We were all silently suffering: Nambi Narayanan

For his family, what followed was a period of unparalleled misery.

Published: 15th September 2018 06:35 AM  |   Last Updated: 15th September 2018 07:15 AM   |  A+A-


Former ISRO scientist Nambi Narayanan smiles after the Supreme court verdict ordering compensation for him for being falsely accused in the ISRO spy case. (Photo | PTI)

Express News Service

THIRUVANANTHAPURAM: The infamous spy scandal, which marks the blackest moment in the history of the Indian space programme and a period of intrigue in Kerala politics, began rolling with the arrest of Mariam Rasheeda, a Maldivian woman, on October 20, 1994, for overstaying her visa period.

Nambi Narayanan was arrested on November 30 the same year. The arrest, in fact, marked the premature end to an illustrious career which had begun at the time of stalwarts such as Vikram Sarabhai and Satish Dhawan.

At the time of the arrest, Nambi Narayanan was holding several crucial posts in ISRO: He was, among other things, project director for the cryogenic project and for the second and fourth stages of PSLV, associate project director for GSLV and for PSLV and deputy director of LPSC.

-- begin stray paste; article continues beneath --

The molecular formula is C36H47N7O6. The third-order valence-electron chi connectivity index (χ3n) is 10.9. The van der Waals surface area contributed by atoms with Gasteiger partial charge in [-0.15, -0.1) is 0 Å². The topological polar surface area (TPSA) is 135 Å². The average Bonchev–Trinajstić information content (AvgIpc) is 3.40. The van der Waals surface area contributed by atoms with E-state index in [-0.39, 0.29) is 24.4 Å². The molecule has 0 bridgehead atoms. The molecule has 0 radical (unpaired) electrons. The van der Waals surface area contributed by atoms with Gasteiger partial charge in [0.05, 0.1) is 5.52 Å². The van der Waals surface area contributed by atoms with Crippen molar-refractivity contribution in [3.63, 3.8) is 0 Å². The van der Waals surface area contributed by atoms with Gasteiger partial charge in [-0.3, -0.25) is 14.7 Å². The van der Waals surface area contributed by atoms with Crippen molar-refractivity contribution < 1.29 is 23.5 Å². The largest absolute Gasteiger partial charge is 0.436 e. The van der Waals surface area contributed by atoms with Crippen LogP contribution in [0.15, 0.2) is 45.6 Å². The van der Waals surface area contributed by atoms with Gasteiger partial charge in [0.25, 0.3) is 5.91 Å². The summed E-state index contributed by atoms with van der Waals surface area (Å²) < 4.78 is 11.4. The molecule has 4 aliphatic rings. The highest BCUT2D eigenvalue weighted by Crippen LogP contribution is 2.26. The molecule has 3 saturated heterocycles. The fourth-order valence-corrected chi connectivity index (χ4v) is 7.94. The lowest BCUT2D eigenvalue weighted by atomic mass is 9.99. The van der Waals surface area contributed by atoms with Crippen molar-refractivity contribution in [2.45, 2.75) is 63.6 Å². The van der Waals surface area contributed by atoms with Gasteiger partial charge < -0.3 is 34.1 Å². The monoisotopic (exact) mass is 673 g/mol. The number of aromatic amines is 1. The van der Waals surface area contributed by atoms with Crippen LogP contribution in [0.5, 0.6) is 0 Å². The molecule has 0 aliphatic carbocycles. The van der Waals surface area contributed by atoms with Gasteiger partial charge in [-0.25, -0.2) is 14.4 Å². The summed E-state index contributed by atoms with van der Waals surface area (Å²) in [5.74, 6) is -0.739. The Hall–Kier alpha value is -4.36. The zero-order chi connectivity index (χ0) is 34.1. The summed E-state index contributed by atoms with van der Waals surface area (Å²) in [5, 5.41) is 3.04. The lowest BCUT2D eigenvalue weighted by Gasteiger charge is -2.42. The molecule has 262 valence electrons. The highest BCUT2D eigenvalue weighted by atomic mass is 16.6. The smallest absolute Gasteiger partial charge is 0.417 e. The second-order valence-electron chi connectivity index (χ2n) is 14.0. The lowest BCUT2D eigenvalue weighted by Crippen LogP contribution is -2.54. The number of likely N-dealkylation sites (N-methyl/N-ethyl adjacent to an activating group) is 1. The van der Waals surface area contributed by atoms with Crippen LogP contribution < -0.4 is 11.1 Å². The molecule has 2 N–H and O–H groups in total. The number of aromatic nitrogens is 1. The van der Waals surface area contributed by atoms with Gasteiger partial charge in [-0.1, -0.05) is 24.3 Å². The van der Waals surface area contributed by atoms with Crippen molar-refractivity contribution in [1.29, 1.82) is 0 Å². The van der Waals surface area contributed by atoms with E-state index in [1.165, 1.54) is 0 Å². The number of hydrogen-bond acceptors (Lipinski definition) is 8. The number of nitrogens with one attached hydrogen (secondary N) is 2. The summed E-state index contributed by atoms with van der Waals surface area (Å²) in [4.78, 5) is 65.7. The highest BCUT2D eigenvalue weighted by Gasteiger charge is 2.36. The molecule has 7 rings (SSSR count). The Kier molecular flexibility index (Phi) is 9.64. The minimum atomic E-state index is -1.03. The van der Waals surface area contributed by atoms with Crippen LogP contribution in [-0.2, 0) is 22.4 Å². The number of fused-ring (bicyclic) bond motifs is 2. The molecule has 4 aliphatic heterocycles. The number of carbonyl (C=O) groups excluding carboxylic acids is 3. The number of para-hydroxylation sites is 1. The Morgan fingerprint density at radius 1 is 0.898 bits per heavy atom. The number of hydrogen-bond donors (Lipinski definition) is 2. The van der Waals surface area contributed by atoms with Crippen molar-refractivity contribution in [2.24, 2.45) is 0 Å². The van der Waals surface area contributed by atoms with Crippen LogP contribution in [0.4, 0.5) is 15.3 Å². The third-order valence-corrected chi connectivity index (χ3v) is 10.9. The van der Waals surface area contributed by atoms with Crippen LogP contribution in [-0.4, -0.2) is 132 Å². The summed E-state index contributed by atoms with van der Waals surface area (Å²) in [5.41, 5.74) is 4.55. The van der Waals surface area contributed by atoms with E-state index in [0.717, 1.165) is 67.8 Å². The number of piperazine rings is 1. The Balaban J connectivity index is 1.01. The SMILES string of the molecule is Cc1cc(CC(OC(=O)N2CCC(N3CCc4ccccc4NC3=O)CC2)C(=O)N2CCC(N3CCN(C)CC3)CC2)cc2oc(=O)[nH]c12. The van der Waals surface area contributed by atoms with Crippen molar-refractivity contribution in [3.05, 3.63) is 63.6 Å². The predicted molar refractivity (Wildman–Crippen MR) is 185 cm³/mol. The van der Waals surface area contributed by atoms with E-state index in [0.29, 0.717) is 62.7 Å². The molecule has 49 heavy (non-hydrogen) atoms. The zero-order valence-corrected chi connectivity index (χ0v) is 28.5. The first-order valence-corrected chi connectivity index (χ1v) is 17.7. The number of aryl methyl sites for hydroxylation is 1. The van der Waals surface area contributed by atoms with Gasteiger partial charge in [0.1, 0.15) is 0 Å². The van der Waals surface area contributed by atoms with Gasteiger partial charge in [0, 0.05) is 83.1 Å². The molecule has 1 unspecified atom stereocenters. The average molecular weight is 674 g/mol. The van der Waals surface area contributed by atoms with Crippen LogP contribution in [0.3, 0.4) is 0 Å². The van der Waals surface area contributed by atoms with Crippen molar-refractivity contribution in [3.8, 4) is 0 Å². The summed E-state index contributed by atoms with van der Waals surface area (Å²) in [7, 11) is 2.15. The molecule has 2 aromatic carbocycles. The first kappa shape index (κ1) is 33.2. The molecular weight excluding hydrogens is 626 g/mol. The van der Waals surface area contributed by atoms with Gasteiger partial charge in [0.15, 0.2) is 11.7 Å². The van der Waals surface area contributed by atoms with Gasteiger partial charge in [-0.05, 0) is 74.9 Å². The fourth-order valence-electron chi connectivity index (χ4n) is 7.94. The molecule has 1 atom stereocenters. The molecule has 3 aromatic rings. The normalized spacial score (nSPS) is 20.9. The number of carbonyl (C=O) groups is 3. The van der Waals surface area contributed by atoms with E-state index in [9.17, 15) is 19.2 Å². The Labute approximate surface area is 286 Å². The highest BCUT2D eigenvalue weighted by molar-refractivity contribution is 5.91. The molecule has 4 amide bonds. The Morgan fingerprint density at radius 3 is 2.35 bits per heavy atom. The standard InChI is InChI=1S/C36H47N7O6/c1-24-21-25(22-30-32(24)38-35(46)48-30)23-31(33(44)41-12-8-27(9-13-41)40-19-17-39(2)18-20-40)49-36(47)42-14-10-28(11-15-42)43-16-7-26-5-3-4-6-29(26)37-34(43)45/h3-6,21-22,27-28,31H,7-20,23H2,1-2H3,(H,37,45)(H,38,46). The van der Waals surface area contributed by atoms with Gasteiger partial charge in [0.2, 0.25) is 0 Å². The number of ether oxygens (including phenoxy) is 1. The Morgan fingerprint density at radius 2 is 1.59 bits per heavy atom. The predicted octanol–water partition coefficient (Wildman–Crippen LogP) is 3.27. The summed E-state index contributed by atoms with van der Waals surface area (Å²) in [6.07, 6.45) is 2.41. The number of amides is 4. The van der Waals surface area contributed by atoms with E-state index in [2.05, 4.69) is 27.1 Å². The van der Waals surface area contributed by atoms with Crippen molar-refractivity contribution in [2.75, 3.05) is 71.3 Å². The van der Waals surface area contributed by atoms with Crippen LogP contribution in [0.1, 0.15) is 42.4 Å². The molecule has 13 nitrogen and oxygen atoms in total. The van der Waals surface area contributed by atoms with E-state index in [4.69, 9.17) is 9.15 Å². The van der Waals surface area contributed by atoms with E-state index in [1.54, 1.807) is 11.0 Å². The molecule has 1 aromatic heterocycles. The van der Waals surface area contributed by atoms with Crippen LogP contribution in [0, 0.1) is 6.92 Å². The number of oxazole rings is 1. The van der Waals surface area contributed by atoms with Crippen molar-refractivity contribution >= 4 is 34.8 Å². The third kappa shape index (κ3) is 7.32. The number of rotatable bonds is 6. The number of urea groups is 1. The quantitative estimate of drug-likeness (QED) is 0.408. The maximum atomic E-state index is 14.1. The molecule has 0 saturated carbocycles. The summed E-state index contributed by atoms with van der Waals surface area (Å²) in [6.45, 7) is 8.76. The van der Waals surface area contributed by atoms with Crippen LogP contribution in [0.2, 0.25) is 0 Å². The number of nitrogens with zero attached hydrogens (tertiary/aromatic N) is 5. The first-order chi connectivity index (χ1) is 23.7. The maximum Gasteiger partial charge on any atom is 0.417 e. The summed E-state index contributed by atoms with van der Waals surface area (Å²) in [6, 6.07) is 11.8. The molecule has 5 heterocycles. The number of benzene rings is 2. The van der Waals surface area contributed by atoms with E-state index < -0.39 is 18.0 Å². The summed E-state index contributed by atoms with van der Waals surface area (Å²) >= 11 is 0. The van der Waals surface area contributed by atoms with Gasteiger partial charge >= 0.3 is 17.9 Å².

For his family, what followed was a period of unparalleled misery. “They suffered. We were all silently suffering. They couldn’t go out or attend any social functions. People don’t understand the magnitude of that suffering. That’s the whole problem,” he remembers. Added to all this was his financial problems.
But he also remembers the kindness showered upon by his neighbours during that tragic period. “They were very kind. In fact, they were actually guarding my house, coming and staying with my wife Meena,” he recalls.

Narayanan’s misfortunes did not end even after his acquittal and reinstatement at ISRO. Before his arrest, he had been holding what he describes as “commanding positions, responsible positions”.

His return to ISRO was in a much weaker state. Rather than suffering all that, he chose a desk job at ISRO headquarters in Bangalore. That was in 1996. He retired from ISRO five years later in 2001. But that was also the beginning of a real battle which has now climaxed with Friday’s Supreme Court verdict.

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